Wednesday, June 3, 2009

They (Presbyterian Welcome) Were All Together In One Place

“When the day of Pentecost had come, they were all together in one place.” (Acts 2:1 NRSV) The “they” refers to the earliest followers of Jesus.

Last Sunday, May 31, was Pentecost according to the western calendar. Late in the afternoon “They were all together in the chapel of the Fifth Avenue Presbyterian Church.” The “They” refers to Presbyterian Welcome, a community of congregations and individuals in the New York area whose mission is to build up and repair the Body of Christ by working for the full inclusion of all disciples, without regard to sexual orientation and gender identity. “They” were gathered for a service of Celebration, Grief, and Hope, and I was there, with camera (photos available at Picasa), as part of the “They”.

I do not recall if what we were celebrating, grieving and hoping for was ever made explicit. If not, it was implicit. We celebrated because so many presbyteries flipped-flopped during this round of voting on amendments and supported 08-B. We grieved because not enough presbyteries voted in the affirmative on 08-B and therefore we are still left with the exclusive and unjust language of G-6.0106b. We were hopeful because we know that the Spirit’s winds of change are blowing our way and that it is only a matter of time before the restrictive language of G-6.0106b is either amended or removed from the Book of Order.

I was sitting in a front pew and was not able to see how many attended the service but I estimate between fifty and a hundred. The chapel was festively adorned with red helium balloons, various red cloth, and dozens of candles. The liturgy was a little wordy (our Presbyterian fault) but creative and punctuated by accompaniment on piano and bass guitar. The outstanding vocals of the Lafayette Avenue Inspirational Ensemble had the congregation clapping and a few even rocking and rolling to their rhythm and blues. In other words, this was not your typical staid, frozen chosen Presbyterian Worship service and offered a vision of what worship in the Presbyterian and Reformed tradition can be like.

Liturgical leadership for the Service of Celebration, Grief and Hope was shared by many, including the Lafayette Avenue Inspirational Ensemble, The Reverend David Dyson, the Reverend David Cockcroft, Elder David Richardson, the Reverend Anna Taylor-Sweringen, Deacon Takako Terino, The Reverend Mary Spears, Elder john Bradley, The Reverend Chris Shelton,The Reverend Mieke Vandersall, and others. From my perspective, the most memorable parts of the service were the musical offerings of the Lafayette Avenue Inspirational Ensemble (they rock!) and the Sermon by the Reverend Chris Shelton (an interesting interpretation of the choosing of Matthias over Joseph Barsabbas to replace Judas.)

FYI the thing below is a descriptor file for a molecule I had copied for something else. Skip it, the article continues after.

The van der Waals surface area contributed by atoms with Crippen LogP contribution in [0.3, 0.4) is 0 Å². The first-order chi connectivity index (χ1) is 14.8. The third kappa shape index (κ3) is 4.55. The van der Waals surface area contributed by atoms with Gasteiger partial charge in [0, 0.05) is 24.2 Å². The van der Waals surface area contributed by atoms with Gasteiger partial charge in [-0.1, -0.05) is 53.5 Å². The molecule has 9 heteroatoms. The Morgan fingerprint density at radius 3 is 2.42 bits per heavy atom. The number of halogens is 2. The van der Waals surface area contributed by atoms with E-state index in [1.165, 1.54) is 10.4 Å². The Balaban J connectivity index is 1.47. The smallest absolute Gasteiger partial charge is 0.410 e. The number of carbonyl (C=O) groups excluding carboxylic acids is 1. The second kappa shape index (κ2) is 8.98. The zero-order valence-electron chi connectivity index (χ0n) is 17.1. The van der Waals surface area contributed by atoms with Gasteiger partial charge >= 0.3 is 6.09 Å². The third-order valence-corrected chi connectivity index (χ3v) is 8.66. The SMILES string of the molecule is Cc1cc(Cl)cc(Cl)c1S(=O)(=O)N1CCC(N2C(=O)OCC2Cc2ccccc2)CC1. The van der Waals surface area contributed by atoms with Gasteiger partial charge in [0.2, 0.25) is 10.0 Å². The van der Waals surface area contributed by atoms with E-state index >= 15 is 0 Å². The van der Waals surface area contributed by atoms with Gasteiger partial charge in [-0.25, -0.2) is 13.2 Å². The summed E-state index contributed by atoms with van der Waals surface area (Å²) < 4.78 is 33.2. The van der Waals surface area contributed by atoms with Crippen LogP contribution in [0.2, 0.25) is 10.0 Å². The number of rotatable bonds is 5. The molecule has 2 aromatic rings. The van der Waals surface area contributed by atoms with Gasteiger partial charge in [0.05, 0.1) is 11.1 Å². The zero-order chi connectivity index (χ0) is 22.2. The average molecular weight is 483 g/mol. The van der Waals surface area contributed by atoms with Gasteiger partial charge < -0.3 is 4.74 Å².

I attended this service of Celebration, Grief and Hope for several reasons. Since I lead worship most Sunday mornings I do not usually have the opportunity to worship with others free of any liturgical responsibility and I need that on occasion. I have learned from experience that any worship planned and led by LGBT Presbyterians and their allies tends to be creative, uplifting, inspiring, and offers really good music. I think it is important to show solidarity with my brothers and sisters in Christ who have had their gifts for ministry ignored or dismissed simply because they choose to responsibly live out their God given sexuality within committed, covenantal and responsible same sex relationships.

I know clergy are often busy on Sunday and even my half-time schedule does not always give me the time to attend Presbyterian Welcome events. Nevertheless, I wonder why many more straight allies of Presbyterian Welcome were not all together in the chapel of Fifth Avenue Presbyterian Church last Pentecost.

Oh yea, after the Service we recessed to a lower room for refreshments organized and in part provided by the Reverend Mary Spears, which just goes to prove that all Presbyterians, gay, lesbian, or straight, love to eat.

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